Like a scene from the madcap adventures of television's super-agent Maxwell Smart, security doors at Defense Intelligence Agency offices in Arlington locked shut early yesterday morning during a power failure, sealing several analysts in their upper-story roosts.

Fire officials, however, aren't laughing.

Had there been a fire in the 12-story Rosslyn office building known as Pomponio Plaza, they fear workers on four of the top floors would have stood a good chance of being trapped.

"If you were unfortunate enough to get out of an elevator on one of those floors," said Arlington's deputy fire marshal, John Smith, "you would be trapped there.You'd have no way to get to the stairways" and out of the building.

Yesterday's power outage was the second such incident in as many weeks. Both times the building's emergency power system failed to turn on, trappng people in elevators, leaving stairwells without lights and sealing floors eight through 11 from the rest of the building.

The most recent imbroglio comes a week after the Arlington County fire marshal's office cited the building's management for a fire code violation in failing to maintain the back-up power generator.

Government Services Administration officials say they have been aware for two years of a hazard at DIA's secret information processing offices.

"We've never felt (safety) was adequate and neither has Arlington County," said Carol Bowling, GSA assistant buildings manager. "We would like considerably more work to be done than Defense would like to see done."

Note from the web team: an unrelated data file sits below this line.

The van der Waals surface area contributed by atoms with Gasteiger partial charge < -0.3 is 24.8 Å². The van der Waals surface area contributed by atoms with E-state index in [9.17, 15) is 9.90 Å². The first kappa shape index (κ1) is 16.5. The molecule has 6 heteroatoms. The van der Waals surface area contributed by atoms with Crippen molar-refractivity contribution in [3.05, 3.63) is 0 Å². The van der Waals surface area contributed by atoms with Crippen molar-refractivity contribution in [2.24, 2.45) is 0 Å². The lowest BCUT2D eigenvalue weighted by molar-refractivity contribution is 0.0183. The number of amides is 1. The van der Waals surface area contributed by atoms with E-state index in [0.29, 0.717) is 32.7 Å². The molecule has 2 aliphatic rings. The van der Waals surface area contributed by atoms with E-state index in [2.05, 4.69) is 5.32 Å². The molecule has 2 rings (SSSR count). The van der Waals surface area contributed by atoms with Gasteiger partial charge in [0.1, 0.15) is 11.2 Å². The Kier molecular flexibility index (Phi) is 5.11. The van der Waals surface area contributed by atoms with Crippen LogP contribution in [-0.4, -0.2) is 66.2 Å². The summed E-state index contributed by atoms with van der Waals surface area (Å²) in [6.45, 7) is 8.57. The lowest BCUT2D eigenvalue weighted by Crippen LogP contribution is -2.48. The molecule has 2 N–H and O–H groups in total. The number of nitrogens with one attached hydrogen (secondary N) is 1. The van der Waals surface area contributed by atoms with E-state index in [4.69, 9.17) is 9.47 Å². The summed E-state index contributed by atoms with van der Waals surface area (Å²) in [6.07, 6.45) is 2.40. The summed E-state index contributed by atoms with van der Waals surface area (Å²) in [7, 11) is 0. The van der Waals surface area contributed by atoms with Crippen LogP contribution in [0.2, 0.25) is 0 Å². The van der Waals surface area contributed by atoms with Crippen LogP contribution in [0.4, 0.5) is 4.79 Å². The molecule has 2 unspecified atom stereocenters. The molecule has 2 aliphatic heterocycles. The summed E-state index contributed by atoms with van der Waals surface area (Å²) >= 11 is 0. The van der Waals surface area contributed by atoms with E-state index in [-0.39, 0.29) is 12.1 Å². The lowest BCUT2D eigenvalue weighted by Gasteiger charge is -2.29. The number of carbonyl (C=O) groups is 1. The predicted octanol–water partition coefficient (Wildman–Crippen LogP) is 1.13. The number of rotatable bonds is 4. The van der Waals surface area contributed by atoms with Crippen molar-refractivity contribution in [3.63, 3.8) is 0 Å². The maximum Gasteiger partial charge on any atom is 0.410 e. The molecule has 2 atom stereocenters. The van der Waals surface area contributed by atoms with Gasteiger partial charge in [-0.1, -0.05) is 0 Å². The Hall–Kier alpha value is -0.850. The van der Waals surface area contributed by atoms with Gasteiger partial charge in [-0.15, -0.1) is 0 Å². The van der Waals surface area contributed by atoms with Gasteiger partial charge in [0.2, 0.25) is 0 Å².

Bowling described the "fail-lock" security doors as a hazard resulting from a "philosophical conflict" between the GSA and the defense Department. GSA has pushed for safety, while Defense for security.

"When you have such high security requirements," said Buildings Manager Richard Moore, "safety features are sometimes circumvented."

The Pomponio Plaza went black shortly after 7:30 a.m. yesterday, just as DIA's approximately 350 top-floor employes, many of them military brass, were arriving for work.

Security guards, who asked not to be identified, described the ensuing events hour's in some of the windowless intelligence offices as high comedy.

"It was completely dark," said one. "You couldn't see a thing. One lady was yelling, 'I'm scared! I'm scared! I can't find my way out! And at that point, I was just feeling my way around with my hands. I told her, I'm in the same boat as you are! Finally, we touched hands."

Another woman yelled for assistance from a bath room. when a guard eventually found her, she asked him to wait by the door so she could go back and look for her purse.

Others were trapped in elevators. Firemen worked for nearly an hour with a woman wrapped in darkness in a stranded lift. They pried the elevator doors partly open to give her tools and she succeded in tripping a door herself to make an escape.

But some wondered what might have happened had the building been in flames. "It's ridiculous," said one guard. "Because if you're in a lobby and nobody knows you're there, you are going to burn to a crisp."

Moore said GSA and Defense officials plan to meet Wednesday and that the problem "will be resolved."